Medical Policy: 01.01.01 
Original Effective Date: February 1995 
Reviewed: May 2016 
Revised: May 2016 


Benefit Application:

Benefit determinations are based on the applicable contract language in effect at the time the services were rendered. Exclusions, limitations or exceptions may apply. Benefits may vary based on contract, and individual member benefits must be verified. Wellmark determines medical necessity only if the benefit exists and no contract exclusions are applicable. This medical policy may not apply to FEP. Benefits are determined by the Federal Employee Program.

This Medical Policy document describes the status of medical technology at the time the document was developed. Since that time, new technology may have emerged or new medical literature may have been published. This Medical Policy will be reviewed regularly and be updated as scientific and medical literature becomes available.


Description:

Cystic fibrosis, chronic bronchitis, bronchiectasis, immotile cilia syndrome, neuromuscular disease with progressive respiratory muscle weakness, asthma and some acute respiratory tract infections are some of the conditions that can lead to abnormal airway clearance or increase sputum production.  

 

Chest physiotherapy is a treatment that attempts to compensate for abnormal airway clearance by removing mucopurulent secretions.  However, the standard of care remains manual clapping, vibration and compression, together with postural drainage and assisted coughing.

 

A conventional manual chest percussion and postural drainage program to remove accumulated secretions requires a caregiver's assistance and may cause children and adults to be less compliant with a treatment regimen.  Many alternative oscillatory devices are designed to provide self-administered airway clearance and have been investigated as an alternative to percussion and postural drainage.

 

High frequency oscillatory chest compression devices (e.g., the Frequencer, the SmartVest, the MedPulse Respiratory Vest System, the Vest Airway Clearance System, the ABI Vest, Respin11 Bronchial Clearance System, and the InCourage Vest/System) are passive oscillatory devices designed to provide airway clearance without the active participation of the patient. The Vest Airway Clearance System provides high-frequency chest compression using an inflatable vest and an air-pulse generator. Large-bore tubing connects the vest to the air-pulse generator. The air-pulse generator creates pressure pulses that cause the vest to inflate and deflate against the thorax, creating high-frequency chest wall oscillation and mobilization of pulmonary secretions.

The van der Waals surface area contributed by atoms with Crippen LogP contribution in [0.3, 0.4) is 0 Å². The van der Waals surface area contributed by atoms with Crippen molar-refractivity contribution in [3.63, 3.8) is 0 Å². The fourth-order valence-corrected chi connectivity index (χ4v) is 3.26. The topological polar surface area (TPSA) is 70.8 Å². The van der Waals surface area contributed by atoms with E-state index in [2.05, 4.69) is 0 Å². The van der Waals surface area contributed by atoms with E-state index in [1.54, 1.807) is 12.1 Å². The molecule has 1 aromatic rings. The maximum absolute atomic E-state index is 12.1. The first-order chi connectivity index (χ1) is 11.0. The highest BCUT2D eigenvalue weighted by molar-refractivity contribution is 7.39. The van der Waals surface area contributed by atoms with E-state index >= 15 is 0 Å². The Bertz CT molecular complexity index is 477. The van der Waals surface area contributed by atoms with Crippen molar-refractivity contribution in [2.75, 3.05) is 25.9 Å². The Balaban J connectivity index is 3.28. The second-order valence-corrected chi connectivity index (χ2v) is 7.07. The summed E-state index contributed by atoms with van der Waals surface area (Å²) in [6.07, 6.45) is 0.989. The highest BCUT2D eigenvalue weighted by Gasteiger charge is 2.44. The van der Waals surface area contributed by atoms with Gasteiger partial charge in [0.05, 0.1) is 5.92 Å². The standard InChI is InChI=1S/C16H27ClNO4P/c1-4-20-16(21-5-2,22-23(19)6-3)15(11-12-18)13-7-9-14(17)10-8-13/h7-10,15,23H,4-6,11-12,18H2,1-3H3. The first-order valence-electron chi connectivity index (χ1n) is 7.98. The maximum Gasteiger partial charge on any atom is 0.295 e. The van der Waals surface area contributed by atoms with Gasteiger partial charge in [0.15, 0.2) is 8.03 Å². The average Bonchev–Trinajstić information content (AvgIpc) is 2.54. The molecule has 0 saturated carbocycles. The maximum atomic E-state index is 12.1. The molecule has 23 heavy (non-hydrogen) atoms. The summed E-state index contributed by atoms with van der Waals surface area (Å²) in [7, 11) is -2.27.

Mechanical percussor (e.g., Fluid Flo and Frequencer, including acoustical percussor Vibralung) The purpose of percussion is to apply kinetic energy to the chest wall and lung at regular intervals.  Percussion is also referred to as cupping, clapping, and tapotement.  It can be accomplished by rhythmically striking the thorax with a cupped hand or a mechanical device applied directly over the lung segment(s) being drained.  According to the guidelines developed by American Association for Respiratory Care (AARC) on postural drainage therapy, no convincing evidence demonstrates the superiority of one method over the other.

 

Vibratory/oscillatory positive expiratory pressure (PEP) devices (FLUTTER®, Acapella®) With PEP devices. in which the patient exhales multiple times through a device. The FLUTTER device is a small pipe-shaped, easily portable hand-held device, with a mouthpiece at one end. It contains a high-density stainless steel ball that rests in a plastic circular cone. During exhalation, the steel ball moves up and down, creating oscillations in expiratory pressure and airflow. When the oscillation frequency approximates the resonance frequency of the pulmonary system, vibration of the airways occurs, resulting in loosening of mucus. The Acapella device is similar in concept but uses a counterweighted plug and magnet to create air flow oscillation.


Intrapulmonary percussive ventilator (e.g., the Percussionaire and the TXP® Universal VENTILATOR Percussionator®) This device combines internal thoracic percussion through rapid minibursts of inhaled air and continuous therapeutic aerosol delivered through a nebulizer. An aerosol machine that delivers a series of pressurized gas minibursts at rates of 100 to 225 cycles/min to the respiratory tract.  Aerosolized medications can be delivered under pressure and with oscillations that vibrate the chest.

 

Mechanical insufflation – exsufflation device (CoughAssist, known as In-Exsufflator, Cofflator, cough machine) is designed to inflate the lung with positive pressure and assist cough with negative pressure. Report by the American College of Chest Physicians stated that "[t]he inability of patients with respiratory muscle weakness to achieve high lung volumes is likely to contribute to cough ineffectiveness.  Increasing the inhaled volume prior to cough by air-stacking positive pressure breaths or by glossopharyngeal breathing increases cough expiratory flows by 80 % in these patients.  Cough efficiency may be further enhanced by the application of negative pressure to the airway for a period of 1 to 3 s.  Using this technique of mechanical insufflation-exsufflation, peak cough expiratory flows can be increased by more than four-fold."


Prior Approval:

 

Not applicable


Policy: